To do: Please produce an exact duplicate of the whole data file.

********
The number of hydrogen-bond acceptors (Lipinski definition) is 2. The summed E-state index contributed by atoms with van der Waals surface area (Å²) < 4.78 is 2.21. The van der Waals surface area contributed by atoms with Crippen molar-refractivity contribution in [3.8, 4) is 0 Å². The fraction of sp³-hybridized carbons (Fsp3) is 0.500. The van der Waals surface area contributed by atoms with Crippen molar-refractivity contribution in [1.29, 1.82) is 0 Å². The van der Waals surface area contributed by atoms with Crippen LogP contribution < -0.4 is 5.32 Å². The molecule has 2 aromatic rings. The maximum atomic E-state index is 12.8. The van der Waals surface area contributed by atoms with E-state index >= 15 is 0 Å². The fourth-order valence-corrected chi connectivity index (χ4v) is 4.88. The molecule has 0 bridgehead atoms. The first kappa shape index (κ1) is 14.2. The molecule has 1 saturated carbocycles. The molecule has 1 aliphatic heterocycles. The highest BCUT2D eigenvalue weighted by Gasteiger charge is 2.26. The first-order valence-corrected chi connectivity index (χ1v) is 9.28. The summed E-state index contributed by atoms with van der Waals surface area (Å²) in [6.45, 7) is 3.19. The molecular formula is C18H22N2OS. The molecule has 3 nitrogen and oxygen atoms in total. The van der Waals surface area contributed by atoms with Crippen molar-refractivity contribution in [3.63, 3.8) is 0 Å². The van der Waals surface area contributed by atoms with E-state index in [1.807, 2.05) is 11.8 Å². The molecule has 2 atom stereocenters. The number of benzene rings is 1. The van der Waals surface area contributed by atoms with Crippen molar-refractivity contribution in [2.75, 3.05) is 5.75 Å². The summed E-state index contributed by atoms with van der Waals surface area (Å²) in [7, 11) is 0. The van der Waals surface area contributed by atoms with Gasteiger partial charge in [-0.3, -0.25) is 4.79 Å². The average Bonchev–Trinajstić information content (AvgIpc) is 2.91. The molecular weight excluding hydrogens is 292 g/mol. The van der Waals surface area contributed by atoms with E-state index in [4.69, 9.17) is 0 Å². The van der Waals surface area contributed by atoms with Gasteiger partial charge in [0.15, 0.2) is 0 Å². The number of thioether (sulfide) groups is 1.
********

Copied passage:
The number of hydrogen-bond acceptors (Lipinski definition) is 2. The summed E-state index contributed by atoms with van der Waals surface area (Å²) < 4.78 is 2.21. The van der Waals surface area contributed by atoms with Crippen molar-refractivity contribution in [3.8, 4) is 0 Å². The fraction of sp³-hybridized carbons (Fsp3) is 0.500. The van der Waals surface area contributed by atoms with Crippen molar-refractivity contribution in [1.29, 1.82) is 0 Å². The van der Waals surface area contributed by atoms with Crippen LogP contribution < -0.4 is 5.32 Å². The molecule has 2 aromatic rings. The maximum atomic E-state index is 12.8. The van der Waals surface area contributed by atoms with E-state index >= 15 is 0 Å². The fourth-order valence-corrected chi connectivity index (χ4v) is 4.88. The molecule has 0 bridgehead atoms. The first kappa shape index (κ1) is 14.2. The molecule has 1 saturated carbocycles. The molecule has 1 aliphatic heterocycles. The highest BCUT2D eigenvalue weighted by Gasteiger charge is 2.26. The first-order valence-corrected chi connectivity index (χ1v) is 9.28. The summed E-state index contributed by atoms with van der Waals surface area (Å²) in [6.45, 7) is 3.19. The molecular formula is C18H22N2OS. The molecule has 3 nitrogen and oxygen atoms in total. The van der Waals surface area contributed by atoms with Crippen molar-refractivity contribution in [3.63, 3.8) is 0 Å². The van der Waals surface area contributed by atoms with E-state index in [1.807, 2.05) is 11.8 Å². The molecule has 2 atom stereocenters. The number of benzene rings is 1. The van der Waals surface area contributed by atoms with Crippen molar-refractivity contribution in [2.75, 3.05) is 5.75 Å². The summed E-state index contributed by atoms with van der Waals surface area (Å²) in [7, 11) is 0. The van der Waals surface area contributed by atoms with Gasteiger partial charge in [-0.3, -0.25) is 4.79 Å². The average Bonchev–Trinajstić information content (AvgIpc) is 2.91. The molecular weight excluding hydrogens is 292 g/mol. The van der Waals surface area contributed by atoms with E-state index in [4.69, 9.17) is 0 Å². The van der Waals surface area contributed by atoms with Gasteiger partial charge in [0.15, 0.2) is 0 Å². The number of thioether (sulfide) groups is 1.